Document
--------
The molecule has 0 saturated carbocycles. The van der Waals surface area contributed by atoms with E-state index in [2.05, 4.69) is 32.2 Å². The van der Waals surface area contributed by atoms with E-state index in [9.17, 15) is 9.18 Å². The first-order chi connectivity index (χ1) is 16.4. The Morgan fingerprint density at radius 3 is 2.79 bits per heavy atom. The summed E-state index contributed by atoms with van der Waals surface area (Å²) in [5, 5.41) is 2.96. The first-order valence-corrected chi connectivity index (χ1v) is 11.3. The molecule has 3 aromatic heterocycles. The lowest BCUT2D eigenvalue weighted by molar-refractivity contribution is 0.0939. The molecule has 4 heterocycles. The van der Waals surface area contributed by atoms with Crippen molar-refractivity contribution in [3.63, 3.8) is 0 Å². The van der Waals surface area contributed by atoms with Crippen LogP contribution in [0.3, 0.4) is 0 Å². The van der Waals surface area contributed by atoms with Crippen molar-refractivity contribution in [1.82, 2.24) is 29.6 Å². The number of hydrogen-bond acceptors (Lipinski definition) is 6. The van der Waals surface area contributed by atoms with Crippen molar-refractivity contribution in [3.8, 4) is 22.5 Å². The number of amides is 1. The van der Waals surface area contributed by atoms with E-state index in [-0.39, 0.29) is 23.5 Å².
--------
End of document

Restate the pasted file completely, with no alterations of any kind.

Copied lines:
The molecule has 0 saturated carbocycles. The van der Waals surface area contributed by atoms with E-state index in [2.05, 4.69) is 32.2 Å². The van der Waals surface area contributed by atoms with E-state index in [9.17, 15) is 9.18 Å². The first-order chi connectivity index (χ1) is 16.4. The Morgan fingerprint density at radius 3 is 2.79 bits per heavy atom. The summed E-state index contributed by atoms with van der Waals surface area (Å²) in [5, 5.41) is 2.96. The first-order valence-corrected chi connectivity index (χ1v) is 11.3. The molecule has 3 aromatic heterocycles. The lowest BCUT2D eigenvalue weighted by molar-refractivity contribution is 0.0939. The molecule has 4 heterocycles. The van der Waals surface area contributed by atoms with Crippen molar-refractivity contribution in [3.63, 3.8) is 0 Å². The van der Waals surface area contributed by atoms with Crippen LogP contribution in [0.3, 0.4) is 0 Å². The van der Waals surface area contributed by atoms with Crippen molar-refractivity contribution in [1.82, 2.24) is 29.6 Å². The number of hydrogen-bond acceptors (Lipinski definition) is 6. The van der Waals surface area contributed by atoms with Crippen molar-refractivity contribution in [3.8, 4) is 22.5 Å². The number of amides is 1. The van der Waals surface area contributed by atoms with E-state index in [-0.39, 0.29) is 23.5 Å².